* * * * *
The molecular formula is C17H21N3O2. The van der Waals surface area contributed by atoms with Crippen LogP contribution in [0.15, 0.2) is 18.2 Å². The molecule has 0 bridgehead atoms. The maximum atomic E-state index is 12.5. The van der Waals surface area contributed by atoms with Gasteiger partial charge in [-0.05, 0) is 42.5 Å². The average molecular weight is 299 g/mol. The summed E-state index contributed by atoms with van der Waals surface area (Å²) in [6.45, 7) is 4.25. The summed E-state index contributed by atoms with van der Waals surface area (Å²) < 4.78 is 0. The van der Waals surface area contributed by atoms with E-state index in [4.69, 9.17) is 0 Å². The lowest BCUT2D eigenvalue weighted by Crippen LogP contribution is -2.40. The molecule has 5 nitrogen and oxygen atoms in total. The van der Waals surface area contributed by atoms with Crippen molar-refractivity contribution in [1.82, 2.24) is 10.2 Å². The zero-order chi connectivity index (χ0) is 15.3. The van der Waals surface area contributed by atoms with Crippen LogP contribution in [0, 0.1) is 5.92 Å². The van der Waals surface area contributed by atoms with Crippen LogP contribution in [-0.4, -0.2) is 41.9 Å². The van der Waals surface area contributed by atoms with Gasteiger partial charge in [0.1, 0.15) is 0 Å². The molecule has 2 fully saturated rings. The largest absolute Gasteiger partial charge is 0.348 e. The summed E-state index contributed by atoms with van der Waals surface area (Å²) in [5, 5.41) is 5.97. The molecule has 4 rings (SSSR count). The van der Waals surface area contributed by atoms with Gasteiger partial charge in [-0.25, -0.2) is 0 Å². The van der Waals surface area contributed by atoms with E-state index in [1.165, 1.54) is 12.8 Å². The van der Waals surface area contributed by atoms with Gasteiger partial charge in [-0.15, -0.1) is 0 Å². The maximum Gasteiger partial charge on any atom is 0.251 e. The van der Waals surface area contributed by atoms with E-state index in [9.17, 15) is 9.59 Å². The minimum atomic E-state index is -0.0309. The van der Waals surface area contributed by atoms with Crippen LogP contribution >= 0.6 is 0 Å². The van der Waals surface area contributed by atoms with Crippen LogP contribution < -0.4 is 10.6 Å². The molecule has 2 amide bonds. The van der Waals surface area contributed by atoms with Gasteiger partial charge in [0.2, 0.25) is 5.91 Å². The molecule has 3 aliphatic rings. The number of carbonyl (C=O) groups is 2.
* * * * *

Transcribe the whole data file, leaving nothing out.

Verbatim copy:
The molecular formula is C17H21N3O2. The van der Waals surface area contributed by atoms with Crippen LogP contribution in [0.15, 0.2) is 18.2 Å². The molecule has 0 bridgehead atoms. The maximum atomic E-state index is 12.5. The van der Waals surface area contributed by atoms with Gasteiger partial charge in [-0.05, 0) is 42.5 Å². The average molecular weight is 299 g/mol. The summed E-state index contributed by atoms with van der Waals surface area (Å²) in [6.45, 7) is 4.25. The summed E-state index contributed by atoms with van der Waals surface area (Å²) < 4.78 is 0. The van der Waals surface area contributed by atoms with E-state index in [4.69, 9.17) is 0 Å². The lowest BCUT2D eigenvalue weighted by Crippen LogP contribution is -2.40. The molecule has 5 nitrogen and oxygen atoms in total. The van der Waals surface area contributed by atoms with Crippen molar-refractivity contribution in [1.82, 2.24) is 10.2 Å². The zero-order chi connectivity index (χ0) is 15.3. The van der Waals surface area contributed by atoms with Crippen LogP contribution in [0, 0.1) is 5.92 Å². The van der Waals surface area contributed by atoms with Crippen LogP contribution in [-0.4, -0.2) is 41.9 Å². The van der Waals surface area contributed by atoms with Gasteiger partial charge in [0.1, 0.15) is 0 Å². The molecule has 2 fully saturated rings. The largest absolute Gasteiger partial charge is 0.348 e. The summed E-state index contributed by atoms with van der Waals surface area (Å²) in [5, 5.41) is 5.97. The molecule has 4 rings (SSSR count). The van der Waals surface area contributed by atoms with Gasteiger partial charge in [-0.25, -0.2) is 0 Å². The van der Waals surface area contributed by atoms with E-state index in [1.165, 1.54) is 12.8 Å². The van der Waals surface area contributed by atoms with Gasteiger partial charge in [-0.15, -0.1) is 0 Å². The maximum Gasteiger partial charge on any atom is 0.251 e. The van der Waals surface area contributed by atoms with E-state index in [9.17, 15) is 9.59 Å². The minimum atomic E-state index is -0.0309. The van der Waals surface area contributed by atoms with Crippen LogP contribution >= 0.6 is 0 Å². The van der Waals surface area contributed by atoms with Crippen LogP contribution < -0.4 is 10.6 Å². The molecule has 2 amide bonds. The van der Waals surface area contributed by atoms with Gasteiger partial charge in [0.2, 0.25) is 5.91 Å². The molecule has 3 aliphatic rings. The number of carbonyl (C=O) groups is 2.